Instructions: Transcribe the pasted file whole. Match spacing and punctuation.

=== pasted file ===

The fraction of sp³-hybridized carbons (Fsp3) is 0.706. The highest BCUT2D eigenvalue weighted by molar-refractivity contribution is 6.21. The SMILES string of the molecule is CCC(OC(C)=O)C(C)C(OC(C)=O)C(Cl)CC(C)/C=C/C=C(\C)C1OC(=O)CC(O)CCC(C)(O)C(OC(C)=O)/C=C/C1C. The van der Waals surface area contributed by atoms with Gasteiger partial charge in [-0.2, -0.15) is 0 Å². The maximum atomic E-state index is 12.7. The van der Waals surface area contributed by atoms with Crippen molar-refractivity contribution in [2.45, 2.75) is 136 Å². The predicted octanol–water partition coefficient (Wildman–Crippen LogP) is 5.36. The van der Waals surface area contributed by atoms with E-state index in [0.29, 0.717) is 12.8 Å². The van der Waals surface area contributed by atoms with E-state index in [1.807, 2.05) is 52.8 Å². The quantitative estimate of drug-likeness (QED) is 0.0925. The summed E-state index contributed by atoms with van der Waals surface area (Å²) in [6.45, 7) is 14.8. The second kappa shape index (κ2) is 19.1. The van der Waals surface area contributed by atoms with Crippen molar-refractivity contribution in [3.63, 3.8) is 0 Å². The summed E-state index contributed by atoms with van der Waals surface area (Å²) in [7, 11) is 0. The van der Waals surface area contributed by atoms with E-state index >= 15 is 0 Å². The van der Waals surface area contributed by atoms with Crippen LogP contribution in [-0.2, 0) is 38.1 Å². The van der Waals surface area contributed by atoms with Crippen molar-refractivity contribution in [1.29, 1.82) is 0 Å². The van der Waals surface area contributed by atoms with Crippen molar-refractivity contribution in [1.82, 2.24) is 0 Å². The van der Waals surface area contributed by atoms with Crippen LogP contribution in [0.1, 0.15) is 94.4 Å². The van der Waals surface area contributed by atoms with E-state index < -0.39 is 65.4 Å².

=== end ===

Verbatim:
The fraction of sp³-hybridized carbons (Fsp3) is 0.706. The highest BCUT2D eigenvalue weighted by molar-refractivity contribution is 6.21. The SMILES string of the molecule is CCC(OC(C)=O)C(C)C(OC(C)=O)C(Cl)CC(C)/C=C/C=C(\C)C1OC(=O)CC(O)CCC(C)(O)C(OC(C)=O)/C=C/C1C. The van der Waals surface area contributed by atoms with Gasteiger partial charge in [-0.2, -0.15) is 0 Å². The maximum atomic E-state index is 12.7. The van der Waals surface area contributed by atoms with Crippen molar-refractivity contribution in [2.45, 2.75) is 136 Å². The predicted octanol–water partition coefficient (Wildman–Crippen LogP) is 5.36. The van der Waals surface area contributed by atoms with E-state index in [0.29, 0.717) is 12.8 Å². The van der Waals surface area contributed by atoms with E-state index in [1.807, 2.05) is 52.8 Å². The quantitative estimate of drug-likeness (QED) is 0.0925. The summed E-state index contributed by atoms with van der Waals surface area (Å²) in [6.45, 7) is 14.8. The second kappa shape index (κ2) is 19.1. The van der Waals surface area contributed by atoms with Crippen molar-refractivity contribution in [3.63, 3.8) is 0 Å². The summed E-state index contributed by atoms with van der Waals surface area (Å²) in [7, 11) is 0. The van der Waals surface area contributed by atoms with E-state index >= 15 is 0 Å². The van der Waals surface area contributed by atoms with Crippen LogP contribution in [-0.2, 0) is 38.1 Å². The van der Waals surface area contributed by atoms with Crippen molar-refractivity contribution in [1.29, 1.82) is 0 Å². The van der Waals surface area contributed by atoms with Crippen molar-refractivity contribution in [1.82, 2.24) is 0 Å². The van der Waals surface area contributed by atoms with Crippen LogP contribution in [0.1, 0.15) is 94.4 Å². The van der Waals surface area contributed by atoms with E-state index < -0.39 is 65.4 Å².